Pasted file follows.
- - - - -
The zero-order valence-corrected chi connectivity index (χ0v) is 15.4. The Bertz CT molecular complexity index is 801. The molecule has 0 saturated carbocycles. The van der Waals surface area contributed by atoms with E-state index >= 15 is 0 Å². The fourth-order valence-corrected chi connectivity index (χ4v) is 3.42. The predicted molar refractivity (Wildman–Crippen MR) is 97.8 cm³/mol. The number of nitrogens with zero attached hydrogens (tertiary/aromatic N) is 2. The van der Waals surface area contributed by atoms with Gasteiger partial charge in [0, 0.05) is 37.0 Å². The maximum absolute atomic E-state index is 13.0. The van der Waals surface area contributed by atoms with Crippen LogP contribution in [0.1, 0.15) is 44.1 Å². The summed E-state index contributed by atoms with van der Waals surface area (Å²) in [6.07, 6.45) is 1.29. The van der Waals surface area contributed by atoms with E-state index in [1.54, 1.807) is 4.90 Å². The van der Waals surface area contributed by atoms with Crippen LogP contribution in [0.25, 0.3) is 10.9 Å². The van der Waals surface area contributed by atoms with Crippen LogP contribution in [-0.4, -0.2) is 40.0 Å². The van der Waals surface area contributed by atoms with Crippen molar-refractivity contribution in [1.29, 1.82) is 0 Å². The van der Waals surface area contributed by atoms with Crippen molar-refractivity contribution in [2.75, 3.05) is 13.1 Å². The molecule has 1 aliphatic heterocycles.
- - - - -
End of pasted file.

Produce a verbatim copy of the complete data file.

The zero-order valence-corrected chi connectivity index (χ0v) is 15.4. The Bertz CT molecular complexity index is 801. The molecule has 0 saturated carbocycles. The van der Waals surface area contributed by atoms with E-state index >= 15 is 0 Å². The fourth-order valence-corrected chi connectivity index (χ4v) is 3.42. The predicted molar refractivity (Wildman–Crippen MR) is 97.8 cm³/mol. The number of nitrogens with zero attached hydrogens (tertiary/aromatic N) is 2. The van der Waals surface area contributed by atoms with Gasteiger partial charge in [0, 0.05) is 37.0 Å². The maximum absolute atomic E-state index is 13.0. The van der Waals surface area contributed by atoms with Crippen LogP contribution in [0.1, 0.15) is 44.1 Å². The summed E-state index contributed by atoms with van der Waals surface area (Å²) in [6.07, 6.45) is 1.29. The van der Waals surface area contributed by atoms with E-state index in [1.54, 1.807) is 4.90 Å². The van der Waals surface area contributed by atoms with Crippen LogP contribution in [0.25, 0.3) is 10.9 Å². The van der Waals surface area contributed by atoms with Crippen LogP contribution in [-0.4, -0.2) is 40.0 Å². The van der Waals surface area contributed by atoms with Crippen molar-refractivity contribution in [1.29, 1.82) is 0 Å². The van der Waals surface area contributed by atoms with Crippen molar-refractivity contribution in [2.75, 3.05) is 13.1 Å². The molecule has 1 aliphatic heterocycles.